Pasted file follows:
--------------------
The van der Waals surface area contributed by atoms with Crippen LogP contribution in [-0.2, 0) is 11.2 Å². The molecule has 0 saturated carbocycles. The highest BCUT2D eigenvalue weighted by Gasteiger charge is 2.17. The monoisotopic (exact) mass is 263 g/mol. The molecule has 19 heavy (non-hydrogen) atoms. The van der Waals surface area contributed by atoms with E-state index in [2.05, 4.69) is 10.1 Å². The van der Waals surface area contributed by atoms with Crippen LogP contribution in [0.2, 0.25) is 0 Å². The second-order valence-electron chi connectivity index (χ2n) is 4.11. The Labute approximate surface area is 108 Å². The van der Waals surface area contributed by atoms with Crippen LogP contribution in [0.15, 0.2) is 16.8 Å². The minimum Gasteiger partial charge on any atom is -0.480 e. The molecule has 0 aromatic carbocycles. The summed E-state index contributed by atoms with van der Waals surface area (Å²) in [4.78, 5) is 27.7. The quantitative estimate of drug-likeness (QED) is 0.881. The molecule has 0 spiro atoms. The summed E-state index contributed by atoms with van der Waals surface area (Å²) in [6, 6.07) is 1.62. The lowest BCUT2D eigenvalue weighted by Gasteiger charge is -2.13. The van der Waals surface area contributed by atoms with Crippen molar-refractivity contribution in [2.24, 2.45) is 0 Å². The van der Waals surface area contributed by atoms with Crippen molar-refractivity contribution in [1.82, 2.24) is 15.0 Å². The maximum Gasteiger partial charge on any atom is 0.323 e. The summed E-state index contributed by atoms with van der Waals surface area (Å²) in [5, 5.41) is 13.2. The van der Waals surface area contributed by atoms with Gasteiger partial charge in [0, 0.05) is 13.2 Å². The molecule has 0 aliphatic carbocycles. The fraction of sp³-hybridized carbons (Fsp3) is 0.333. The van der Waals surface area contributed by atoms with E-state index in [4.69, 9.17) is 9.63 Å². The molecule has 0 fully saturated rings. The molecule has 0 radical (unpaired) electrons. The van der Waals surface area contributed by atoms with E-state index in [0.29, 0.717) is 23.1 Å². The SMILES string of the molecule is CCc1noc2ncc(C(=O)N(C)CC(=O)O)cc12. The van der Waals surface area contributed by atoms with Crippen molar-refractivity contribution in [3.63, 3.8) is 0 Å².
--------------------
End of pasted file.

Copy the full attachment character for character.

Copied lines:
The van der Waals surface area contributed by atoms with Crippen LogP contribution in [-0.2, 0) is 11.2 Å². The molecule has 0 saturated carbocycles. The highest BCUT2D eigenvalue weighted by Gasteiger charge is 2.17. The monoisotopic (exact) mass is 263 g/mol. The molecule has 19 heavy (non-hydrogen) atoms. The van der Waals surface area contributed by atoms with E-state index in [2.05, 4.69) is 10.1 Å². The van der Waals surface area contributed by atoms with Crippen LogP contribution in [0.2, 0.25) is 0 Å². The second-order valence-electron chi connectivity index (χ2n) is 4.11. The Labute approximate surface area is 108 Å². The van der Waals surface area contributed by atoms with Crippen LogP contribution in [0.15, 0.2) is 16.8 Å². The minimum Gasteiger partial charge on any atom is -0.480 e. The molecule has 0 aromatic carbocycles. The summed E-state index contributed by atoms with van der Waals surface area (Å²) in [4.78, 5) is 27.7. The quantitative estimate of drug-likeness (QED) is 0.881. The molecule has 0 spiro atoms. The summed E-state index contributed by atoms with van der Waals surface area (Å²) in [6, 6.07) is 1.62. The lowest BCUT2D eigenvalue weighted by Gasteiger charge is -2.13. The van der Waals surface area contributed by atoms with Crippen molar-refractivity contribution in [2.24, 2.45) is 0 Å². The van der Waals surface area contributed by atoms with Crippen molar-refractivity contribution in [1.82, 2.24) is 15.0 Å². The maximum Gasteiger partial charge on any atom is 0.323 e. The summed E-state index contributed by atoms with van der Waals surface area (Å²) in [5, 5.41) is 13.2. The van der Waals surface area contributed by atoms with Gasteiger partial charge in [0, 0.05) is 13.2 Å². The molecule has 0 aliphatic carbocycles. The fraction of sp³-hybridized carbons (Fsp3) is 0.333. The van der Waals surface area contributed by atoms with E-state index in [4.69, 9.17) is 9.63 Å². The molecule has 0 fully saturated rings. The molecule has 0 radical (unpaired) electrons. The van der Waals surface area contributed by atoms with E-state index in [0.29, 0.717) is 23.1 Å². The SMILES string of the molecule is CCc1noc2ncc(C(=O)N(C)CC(=O)O)cc12. The van der Waals surface area contributed by atoms with Crippen molar-refractivity contribution in [3.63, 3.8) is 0 Å².